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Assassins from Tomorrow

Assassins from Tomorrow, by Peter HeathAssassins from Tomorrow front
Prestige Books, 1967
Price I paid: 90¢

The mystery of the Kennedy assassination has attracted many amateur investigators—but none quite like young Mark Brown, the brilliant but footloose young son of America’s leading theoretical physicist. Like others, Mark Brown had only a theory to work on. Unlike others, his theory led him straight into trouble—and into even deeper mystery…

Mark Brown needed help—and that help could only come from Jason Starr and Adam Cyber, the Mind Brothers. The three made up a team of scientific brains unmatched in human history—but the problem they faced was enormous. The complexities included a mysterious artificial satellite and a weird organization called “Sutra”…and the only thing certain was that at least one of the three would die. The biggest question was whether the Earth would die, too….

At last, the long-awaited sequel to The Mind Brothers!

Whoever did the cover art for The Mind Brothers either was unavailable or just phoned it in, because the art for this book was nowhere near as good.

In addition, this book was released in 1967, the same year as its predecessor. Peter Heath was on a roll. It takes some real talent to churn out that much inane crap in less than twelve months.

For those of you who read the review of The Mind Brothers, I’ll tell you up front that this book was quite a bit more of the same stuff. But it had some twists, so stay with me here.

The book begins by introducing us to our new character, Mark Brown. Mark is on his way to Dallas and he’s a complete jerk. He’s on his way to investigate the Kennedy assassination, because all the less cliché conspiracy theories were taken.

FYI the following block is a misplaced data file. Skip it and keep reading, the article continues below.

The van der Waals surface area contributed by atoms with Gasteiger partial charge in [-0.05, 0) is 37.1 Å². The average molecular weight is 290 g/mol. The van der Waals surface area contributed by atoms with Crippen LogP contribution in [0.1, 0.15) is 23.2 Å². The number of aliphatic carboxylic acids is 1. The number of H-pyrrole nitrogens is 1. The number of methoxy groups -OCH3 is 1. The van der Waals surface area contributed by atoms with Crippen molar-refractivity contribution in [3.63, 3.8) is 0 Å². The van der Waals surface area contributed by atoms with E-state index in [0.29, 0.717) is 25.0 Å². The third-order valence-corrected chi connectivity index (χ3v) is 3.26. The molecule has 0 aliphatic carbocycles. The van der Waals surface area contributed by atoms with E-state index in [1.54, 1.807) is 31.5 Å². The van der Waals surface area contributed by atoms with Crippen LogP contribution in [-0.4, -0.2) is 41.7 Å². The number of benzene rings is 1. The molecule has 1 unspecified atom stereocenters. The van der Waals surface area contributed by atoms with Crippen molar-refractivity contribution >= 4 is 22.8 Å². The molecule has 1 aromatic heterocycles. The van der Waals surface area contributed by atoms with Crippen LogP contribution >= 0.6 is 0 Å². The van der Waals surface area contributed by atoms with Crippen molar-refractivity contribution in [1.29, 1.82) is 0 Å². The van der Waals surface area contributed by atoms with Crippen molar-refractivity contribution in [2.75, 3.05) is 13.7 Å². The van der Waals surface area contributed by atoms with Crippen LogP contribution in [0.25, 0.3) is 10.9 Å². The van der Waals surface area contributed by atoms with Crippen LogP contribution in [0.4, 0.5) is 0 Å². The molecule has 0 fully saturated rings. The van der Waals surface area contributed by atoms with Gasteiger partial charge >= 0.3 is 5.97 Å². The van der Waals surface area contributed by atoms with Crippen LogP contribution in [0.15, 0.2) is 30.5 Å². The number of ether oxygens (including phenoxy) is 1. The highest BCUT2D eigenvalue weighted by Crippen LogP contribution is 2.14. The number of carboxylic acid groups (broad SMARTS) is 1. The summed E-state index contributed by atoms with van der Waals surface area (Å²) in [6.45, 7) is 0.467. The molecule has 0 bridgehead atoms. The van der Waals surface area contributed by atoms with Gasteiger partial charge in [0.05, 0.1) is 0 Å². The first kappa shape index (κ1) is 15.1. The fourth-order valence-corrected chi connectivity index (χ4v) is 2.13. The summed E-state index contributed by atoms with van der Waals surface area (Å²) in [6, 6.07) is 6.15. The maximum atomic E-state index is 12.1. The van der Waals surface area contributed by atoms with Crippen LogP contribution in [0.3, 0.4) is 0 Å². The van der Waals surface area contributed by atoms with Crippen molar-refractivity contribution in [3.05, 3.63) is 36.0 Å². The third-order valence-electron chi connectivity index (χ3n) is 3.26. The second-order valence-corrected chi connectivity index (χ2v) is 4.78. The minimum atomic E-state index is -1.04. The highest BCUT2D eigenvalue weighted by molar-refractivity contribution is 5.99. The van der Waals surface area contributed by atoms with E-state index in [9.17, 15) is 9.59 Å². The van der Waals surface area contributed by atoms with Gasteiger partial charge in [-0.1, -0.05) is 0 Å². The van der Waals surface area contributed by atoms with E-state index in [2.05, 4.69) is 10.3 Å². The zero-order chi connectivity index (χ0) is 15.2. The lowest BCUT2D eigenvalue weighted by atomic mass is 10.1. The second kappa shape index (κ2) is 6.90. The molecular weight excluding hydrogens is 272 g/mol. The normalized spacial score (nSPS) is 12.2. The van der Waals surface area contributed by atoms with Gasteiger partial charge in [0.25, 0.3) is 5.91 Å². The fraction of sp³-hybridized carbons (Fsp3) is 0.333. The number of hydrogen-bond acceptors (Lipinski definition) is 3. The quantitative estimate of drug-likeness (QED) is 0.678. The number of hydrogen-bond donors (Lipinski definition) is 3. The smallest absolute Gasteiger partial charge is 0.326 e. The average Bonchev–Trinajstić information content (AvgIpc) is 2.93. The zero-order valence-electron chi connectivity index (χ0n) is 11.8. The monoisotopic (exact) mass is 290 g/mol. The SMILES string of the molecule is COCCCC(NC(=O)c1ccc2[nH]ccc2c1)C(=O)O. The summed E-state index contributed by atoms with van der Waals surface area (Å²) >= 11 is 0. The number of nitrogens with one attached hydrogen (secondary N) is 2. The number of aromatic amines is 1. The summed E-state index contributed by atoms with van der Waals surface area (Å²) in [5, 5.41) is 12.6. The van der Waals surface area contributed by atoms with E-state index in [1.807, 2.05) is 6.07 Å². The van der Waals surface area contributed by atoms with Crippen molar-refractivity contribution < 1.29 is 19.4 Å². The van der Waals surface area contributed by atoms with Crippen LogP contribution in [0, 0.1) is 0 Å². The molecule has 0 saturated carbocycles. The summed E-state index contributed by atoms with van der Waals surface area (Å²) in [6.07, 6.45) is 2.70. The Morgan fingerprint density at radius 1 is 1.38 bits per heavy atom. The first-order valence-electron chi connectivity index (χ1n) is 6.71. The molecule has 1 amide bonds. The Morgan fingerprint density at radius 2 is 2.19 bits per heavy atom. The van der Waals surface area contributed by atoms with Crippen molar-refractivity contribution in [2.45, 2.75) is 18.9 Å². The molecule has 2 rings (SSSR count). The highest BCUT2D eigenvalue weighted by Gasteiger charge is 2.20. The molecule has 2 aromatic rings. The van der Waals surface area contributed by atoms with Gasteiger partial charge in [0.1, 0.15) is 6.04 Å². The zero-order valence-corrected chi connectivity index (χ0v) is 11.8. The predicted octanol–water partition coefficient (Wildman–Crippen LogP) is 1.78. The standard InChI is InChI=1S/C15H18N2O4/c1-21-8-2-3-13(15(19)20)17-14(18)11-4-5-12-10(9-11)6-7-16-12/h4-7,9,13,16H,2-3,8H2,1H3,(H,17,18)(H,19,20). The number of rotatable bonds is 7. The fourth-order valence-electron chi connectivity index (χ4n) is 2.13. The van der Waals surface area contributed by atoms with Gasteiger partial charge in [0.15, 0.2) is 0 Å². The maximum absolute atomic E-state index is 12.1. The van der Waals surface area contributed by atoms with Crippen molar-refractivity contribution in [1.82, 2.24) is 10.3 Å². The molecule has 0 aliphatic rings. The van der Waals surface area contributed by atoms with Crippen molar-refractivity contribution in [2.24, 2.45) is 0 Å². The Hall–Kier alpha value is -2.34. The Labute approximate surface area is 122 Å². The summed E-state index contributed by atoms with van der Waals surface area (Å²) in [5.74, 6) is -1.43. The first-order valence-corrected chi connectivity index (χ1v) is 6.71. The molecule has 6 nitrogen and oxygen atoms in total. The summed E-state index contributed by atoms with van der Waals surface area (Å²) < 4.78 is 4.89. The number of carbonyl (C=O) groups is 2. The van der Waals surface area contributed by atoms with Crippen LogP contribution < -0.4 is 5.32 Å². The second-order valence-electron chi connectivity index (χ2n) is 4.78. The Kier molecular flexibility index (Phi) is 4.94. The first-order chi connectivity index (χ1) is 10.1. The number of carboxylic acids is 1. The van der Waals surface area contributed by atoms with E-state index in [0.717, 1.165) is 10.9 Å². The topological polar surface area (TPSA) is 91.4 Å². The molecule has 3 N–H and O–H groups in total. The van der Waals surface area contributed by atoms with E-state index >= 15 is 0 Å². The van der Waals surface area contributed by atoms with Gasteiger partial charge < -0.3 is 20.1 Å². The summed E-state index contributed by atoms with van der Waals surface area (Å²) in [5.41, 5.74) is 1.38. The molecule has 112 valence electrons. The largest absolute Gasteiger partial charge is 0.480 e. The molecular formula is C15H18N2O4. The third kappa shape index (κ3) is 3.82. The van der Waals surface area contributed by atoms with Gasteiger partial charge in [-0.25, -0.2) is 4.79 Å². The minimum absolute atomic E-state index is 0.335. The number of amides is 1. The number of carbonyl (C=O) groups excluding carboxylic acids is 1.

I will say that 1967 seems like a really early date for a science fiction book about the Kennedy assassination. I know there are differences, but if someone put out a sci-fi book in 2005 about someone working to discover the conspiracy behind 9/11, we’d all think that was pretty tasteless, right? Heck, if a book came out today with that kind of plot we’d probably consider it pretty tasteless.

The Kennedy assassination has been hashed and rehashed in conspiracy and science fiction so many times that I wonder if we’re desensitized to it. I mean, the fifty years between then and now is a large part of it, obviously, but I still feel like it’s a part of popular culture a bit more than good taste would dictate. A lot more than plenty of other tragedies, to the point where it’s really clichéd.

Anyhoo, back to the plot. Mark is on his way to Dallas because he thinks that he can discover something there that everyone else missed, apparently, and on his way he gets on a lot of people’s nerves, not least my own. He sings a song about the Kennedy assassination and makes a nuisance of himself at a bar. He eventually gets the crap beaten out of him, and I rejoiced a little when it happened.

We then cut to Washington and our old friend Jason Starr. Jason’s testifying at a Senate hearing on overpopulation and makes a lot of trite comments about Washington stuffed-shirts and their inability to think about anyone but themselves. Sure, he’s right, but I don’t need to hear it from him. He already lost all credibility in the last book.

He loses a lot more credibility in this book.

He returns to his apartment and receives a collect call from Annapolis. It’s Mark, who has managed to escape from jail in Texas and make his way to Washington. His dad, apparently, is a brilliant theoretical physicist of Jason’s acquaintance. Jason calls up his friend and MIND BROTHER Adam Cyber, who is currently at a cocktail party with several prominent scientific figures, including Mark’s dad. Adam says he’ll join Jason after the party’s over, and Jason goes to meet Mark, who is in pretty bad shape. Jason leaves Mark with a lady friend of his and goes down to Texas to see what he can discover.

Cut to Jason on the road north from Houston to Dallas, when he narrowly survives an assassination attempt. Somebody, it seems, has shot a missile at him. A low-yield nuclear missile, I think it was. It would seem that someone doesn’t want THE MIND BROTHERS on this case.

He meets up with Adam and Mark again, and they hop on Jason’s private Learjet. Onboard is the most amazing computer in the world, apparently, since Adam brought back the knowledge to create it from the future. It might be based on technology from 50000 years from now, but it didn’t strike me as altogether that impressive. I think they used it to calculate some orbital dynamics or something.